We've long considered Jill Stein, presidential candidate of the Green Party, too inconsequential to be worth calling out. But we are seeing her stuff being promoted more and more—particularly her calls for Bernie Sanders to ditch the Democrats if (when) he doesn't get the nomination and run with the Greens. See, for instance, the pathetically gushing interview with her on Democracy Now. We doubt Bernie would be so monstrously reckless as to split the anti-Pendejo vote, fortunately. But leave it to Democracy Now's pusillanimous Amy Goodman to not throw Stein a single hard-ball—either about the wisdom of tempting a Pendejo presidency, or about the Green candidate's atrocious politics. Stein is getting this kind of free ride everywhere. Check out this glowing account on AlterNet about Jill's defense of anti-pipeline actvists protesting outside the home of the Federal Energy Regulatory Commission chairman. This from the woman whose party is practically a stateside propaganda organ of the Bashar Assad regime, which has serially massacred protesters and is now escalating to genocide against the Syrian people.
At least 224 people were killed in the first week of Ramadan in Syria, with the majority of the deaths resulting from bombings by regime and Russian warplanes, according to figures from the Syrian Observatory for Human Rights. (Al Jazeera, June 13) Some of the worst carnage came when regime helicopters bombed the besieged Damascus suburb of Darayya—hours after the arrival of its first food aid since 2012, residents said. The bombardment prevented the aid from being delivered to residents overnight. (BBC, June 10) Despite Moscow's announced "withdrawal" from Syria, Russia and the Assad regime continue with their atrocious campaign of bombing hospitals, with the most recent case in beseiged Aleppo. Air-strikes hit three hospitals in the rebel-held side of the city June 8, including a pediatrics center supported by the United Nations. (NYT, June 8) On the first day of Ramadan, June 6, at least 17 civilians including eight children were killed in air-strikes on a market in ISIS-held al-Asharah town, in Deir Az-Zour governorate. (The New Arab, June 6)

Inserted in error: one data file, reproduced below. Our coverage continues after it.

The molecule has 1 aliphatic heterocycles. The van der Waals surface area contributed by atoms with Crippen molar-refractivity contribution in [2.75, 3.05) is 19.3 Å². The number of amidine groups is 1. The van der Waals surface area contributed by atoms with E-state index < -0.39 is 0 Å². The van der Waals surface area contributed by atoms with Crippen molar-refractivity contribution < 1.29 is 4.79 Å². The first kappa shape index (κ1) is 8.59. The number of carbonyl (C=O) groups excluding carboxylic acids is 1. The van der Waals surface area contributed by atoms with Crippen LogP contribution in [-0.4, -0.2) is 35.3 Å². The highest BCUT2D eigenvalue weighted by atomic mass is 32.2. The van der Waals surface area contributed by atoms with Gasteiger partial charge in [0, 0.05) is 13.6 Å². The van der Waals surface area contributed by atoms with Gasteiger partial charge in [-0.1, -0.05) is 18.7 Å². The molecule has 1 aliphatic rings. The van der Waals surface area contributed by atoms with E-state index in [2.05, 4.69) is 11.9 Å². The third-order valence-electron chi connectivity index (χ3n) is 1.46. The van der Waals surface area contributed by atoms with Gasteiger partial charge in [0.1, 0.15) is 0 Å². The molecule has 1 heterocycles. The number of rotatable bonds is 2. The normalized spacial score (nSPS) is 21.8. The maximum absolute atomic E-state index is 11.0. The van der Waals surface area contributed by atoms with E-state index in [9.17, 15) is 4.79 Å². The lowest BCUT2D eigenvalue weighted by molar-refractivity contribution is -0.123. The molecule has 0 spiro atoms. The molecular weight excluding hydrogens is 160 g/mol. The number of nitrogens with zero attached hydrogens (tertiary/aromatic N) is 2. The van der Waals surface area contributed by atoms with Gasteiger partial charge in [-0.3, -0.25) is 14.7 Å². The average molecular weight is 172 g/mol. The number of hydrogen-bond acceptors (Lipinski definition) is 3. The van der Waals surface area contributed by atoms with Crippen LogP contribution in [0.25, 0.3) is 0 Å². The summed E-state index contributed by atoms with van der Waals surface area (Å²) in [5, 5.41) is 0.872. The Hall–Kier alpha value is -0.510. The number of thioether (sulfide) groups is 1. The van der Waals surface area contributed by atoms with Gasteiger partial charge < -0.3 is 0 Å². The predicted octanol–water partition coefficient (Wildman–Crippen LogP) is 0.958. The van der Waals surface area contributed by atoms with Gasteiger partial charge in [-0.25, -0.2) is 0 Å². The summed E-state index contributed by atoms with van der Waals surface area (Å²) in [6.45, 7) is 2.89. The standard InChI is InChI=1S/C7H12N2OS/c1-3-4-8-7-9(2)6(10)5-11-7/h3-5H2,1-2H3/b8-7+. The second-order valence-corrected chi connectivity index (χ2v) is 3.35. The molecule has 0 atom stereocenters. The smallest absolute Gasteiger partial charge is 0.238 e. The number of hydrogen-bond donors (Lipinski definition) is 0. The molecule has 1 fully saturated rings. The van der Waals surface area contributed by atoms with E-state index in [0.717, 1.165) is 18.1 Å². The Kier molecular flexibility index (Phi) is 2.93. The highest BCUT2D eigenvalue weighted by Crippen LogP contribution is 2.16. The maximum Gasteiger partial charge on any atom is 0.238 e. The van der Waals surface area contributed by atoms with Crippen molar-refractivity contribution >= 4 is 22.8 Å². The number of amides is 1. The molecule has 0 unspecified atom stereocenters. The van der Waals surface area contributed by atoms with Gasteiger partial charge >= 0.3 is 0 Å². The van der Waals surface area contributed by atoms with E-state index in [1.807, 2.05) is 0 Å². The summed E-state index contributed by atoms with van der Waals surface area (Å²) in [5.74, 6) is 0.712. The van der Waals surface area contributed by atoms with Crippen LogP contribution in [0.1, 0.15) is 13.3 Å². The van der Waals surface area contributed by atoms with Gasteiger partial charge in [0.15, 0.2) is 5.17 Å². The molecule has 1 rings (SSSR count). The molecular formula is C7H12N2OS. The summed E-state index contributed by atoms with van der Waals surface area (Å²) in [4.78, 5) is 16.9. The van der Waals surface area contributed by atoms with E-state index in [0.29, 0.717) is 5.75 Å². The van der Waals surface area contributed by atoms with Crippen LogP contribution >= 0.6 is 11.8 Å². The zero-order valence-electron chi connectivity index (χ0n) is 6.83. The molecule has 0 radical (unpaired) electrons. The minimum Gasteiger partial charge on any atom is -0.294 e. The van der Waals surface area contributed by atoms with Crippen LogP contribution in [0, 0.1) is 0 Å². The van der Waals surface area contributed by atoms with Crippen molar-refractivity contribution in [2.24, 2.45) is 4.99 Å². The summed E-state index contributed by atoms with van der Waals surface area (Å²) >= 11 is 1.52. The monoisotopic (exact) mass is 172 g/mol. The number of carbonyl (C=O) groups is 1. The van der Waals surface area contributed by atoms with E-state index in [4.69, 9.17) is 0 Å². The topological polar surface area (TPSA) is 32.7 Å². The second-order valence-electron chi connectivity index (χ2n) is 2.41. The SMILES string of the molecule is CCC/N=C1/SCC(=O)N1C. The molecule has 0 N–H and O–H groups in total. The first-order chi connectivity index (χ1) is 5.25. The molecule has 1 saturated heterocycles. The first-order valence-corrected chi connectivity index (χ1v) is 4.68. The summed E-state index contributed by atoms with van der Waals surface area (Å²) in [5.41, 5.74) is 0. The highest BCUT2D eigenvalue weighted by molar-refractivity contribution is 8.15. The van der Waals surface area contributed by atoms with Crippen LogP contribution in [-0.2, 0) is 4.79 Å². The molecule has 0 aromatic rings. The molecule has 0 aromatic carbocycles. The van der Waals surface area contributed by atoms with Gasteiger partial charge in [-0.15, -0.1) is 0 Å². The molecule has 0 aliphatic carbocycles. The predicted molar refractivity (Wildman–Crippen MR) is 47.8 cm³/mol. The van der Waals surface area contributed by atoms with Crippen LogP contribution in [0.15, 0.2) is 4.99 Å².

Here we go again. Omar Mateen, named as the shooter in the Orlando massacre of at least 50 at a gay nightclub, is said to have made a 911 call before the attack, in which he pledged allegiance to ISIS and invoked the Boston Marathon bombers. (CNN) Amaq News Agency, the ISIS media arm, issued a statement saying the attack "was carried out by an Islamic State fighter." (Heavy) The ISIS statement is doubtless mere opportunism, simply claiming Mateen because he had declared for them, thereby becoming a one-man franchise. But there's more. A bizarre Washington Post story tells us that Mateen's father is a vocal supporter of the Taliban and "appears to be portraying himself as the president of Afghanistan"...
A typically vague BBC report informs us that "Libyan forces" have retaken control of the port in the city of Sirte, after fierce fighting with militants from so-called Islamic State. We are only told several lines in that these "forces" are "aligned to" the "UN-backed unity government" in Tripoli. This vagueness is aimed at obscuring (first) that Libya has no functional government—or three rival governments, of which the "UN-backed" one is the weakest by far. It is also aimed at obscuring that the "UN-backed" government has no armed forces—just autonomous militias that recognize its authority in a token way. For a clearer picture, we have to turn to the Libyan press. A report in the Libyan Herald tells us that the militia force battling ISIS at Sirte is from the city of Misrata, and also notes that it has carried out air-strikes in the battle for the city—indicating that these autonomous militias now have warplane. Libyan Observer identifies one of the Misrata militias as al-Bunyan al-Marsoos—and notes that it is resisting an ISIS effort retake to retake the port.